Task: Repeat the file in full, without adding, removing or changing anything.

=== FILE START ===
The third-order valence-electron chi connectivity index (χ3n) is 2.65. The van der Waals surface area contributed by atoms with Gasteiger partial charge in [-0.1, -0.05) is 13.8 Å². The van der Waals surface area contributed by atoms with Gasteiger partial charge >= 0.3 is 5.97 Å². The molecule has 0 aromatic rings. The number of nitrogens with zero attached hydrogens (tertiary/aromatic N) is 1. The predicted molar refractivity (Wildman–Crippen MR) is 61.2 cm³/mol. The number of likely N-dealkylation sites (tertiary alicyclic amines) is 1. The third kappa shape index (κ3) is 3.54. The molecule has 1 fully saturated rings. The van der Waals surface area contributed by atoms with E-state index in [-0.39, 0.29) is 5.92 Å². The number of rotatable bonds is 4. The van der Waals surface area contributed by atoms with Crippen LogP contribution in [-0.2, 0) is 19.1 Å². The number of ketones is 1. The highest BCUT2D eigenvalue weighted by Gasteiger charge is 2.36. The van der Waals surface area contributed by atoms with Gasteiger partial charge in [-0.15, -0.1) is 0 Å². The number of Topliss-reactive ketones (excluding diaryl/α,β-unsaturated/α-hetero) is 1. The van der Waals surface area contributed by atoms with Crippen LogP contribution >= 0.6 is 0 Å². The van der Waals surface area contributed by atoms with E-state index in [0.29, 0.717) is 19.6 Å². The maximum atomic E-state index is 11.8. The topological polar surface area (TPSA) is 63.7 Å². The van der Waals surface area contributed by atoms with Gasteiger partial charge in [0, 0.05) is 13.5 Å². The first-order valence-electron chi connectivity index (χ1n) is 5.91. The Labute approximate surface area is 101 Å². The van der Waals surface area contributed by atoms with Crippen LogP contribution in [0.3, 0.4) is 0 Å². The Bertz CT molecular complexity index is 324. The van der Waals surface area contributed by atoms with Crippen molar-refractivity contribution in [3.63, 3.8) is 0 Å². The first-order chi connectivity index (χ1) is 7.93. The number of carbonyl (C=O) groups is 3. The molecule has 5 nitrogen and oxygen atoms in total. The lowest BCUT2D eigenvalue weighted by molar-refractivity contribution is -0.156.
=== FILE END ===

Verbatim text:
The third-order valence-electron chi connectivity index (χ3n) is 2.65. The van der Waals surface area contributed by atoms with Gasteiger partial charge in [-0.1, -0.05) is 13.8 Å². The van der Waals surface area contributed by atoms with Gasteiger partial charge >= 0.3 is 5.97 Å². The molecule has 0 aromatic rings. The number of nitrogens with zero attached hydrogens (tertiary/aromatic N) is 1. The predicted molar refractivity (Wildman–Crippen MR) is 61.2 cm³/mol. The number of likely N-dealkylation sites (tertiary alicyclic amines) is 1. The third kappa shape index (κ3) is 3.54. The molecule has 1 fully saturated rings. The van der Waals surface area contributed by atoms with E-state index in [-0.39, 0.29) is 5.92 Å². The number of rotatable bonds is 4. The van der Waals surface area contributed by atoms with Crippen LogP contribution in [-0.2, 0) is 19.1 Å². The number of ketones is 1. The highest BCUT2D eigenvalue weighted by Gasteiger charge is 2.36. The van der Waals surface area contributed by atoms with Gasteiger partial charge in [-0.15, -0.1) is 0 Å². The number of Topliss-reactive ketones (excluding diaryl/α,β-unsaturated/α-hetero) is 1. The van der Waals surface area contributed by atoms with Crippen LogP contribution >= 0.6 is 0 Å². The van der Waals surface area contributed by atoms with E-state index in [0.29, 0.717) is 19.6 Å². The maximum atomic E-state index is 11.8. The topological polar surface area (TPSA) is 63.7 Å². The van der Waals surface area contributed by atoms with Gasteiger partial charge in [0, 0.05) is 13.5 Å². The first-order valence-electron chi connectivity index (χ1n) is 5.91. The Labute approximate surface area is 101 Å². The van der Waals surface area contributed by atoms with Crippen LogP contribution in [0.3, 0.4) is 0 Å². The Bertz CT molecular complexity index is 324. The van der Waals surface area contributed by atoms with Crippen molar-refractivity contribution in [3.63, 3.8) is 0 Å². The first-order chi connectivity index (χ1) is 7.93. The number of carbonyl (C=O) groups is 3. The molecule has 5 nitrogen and oxygen atoms in total. The lowest BCUT2D eigenvalue weighted by molar-refractivity contribution is -0.156.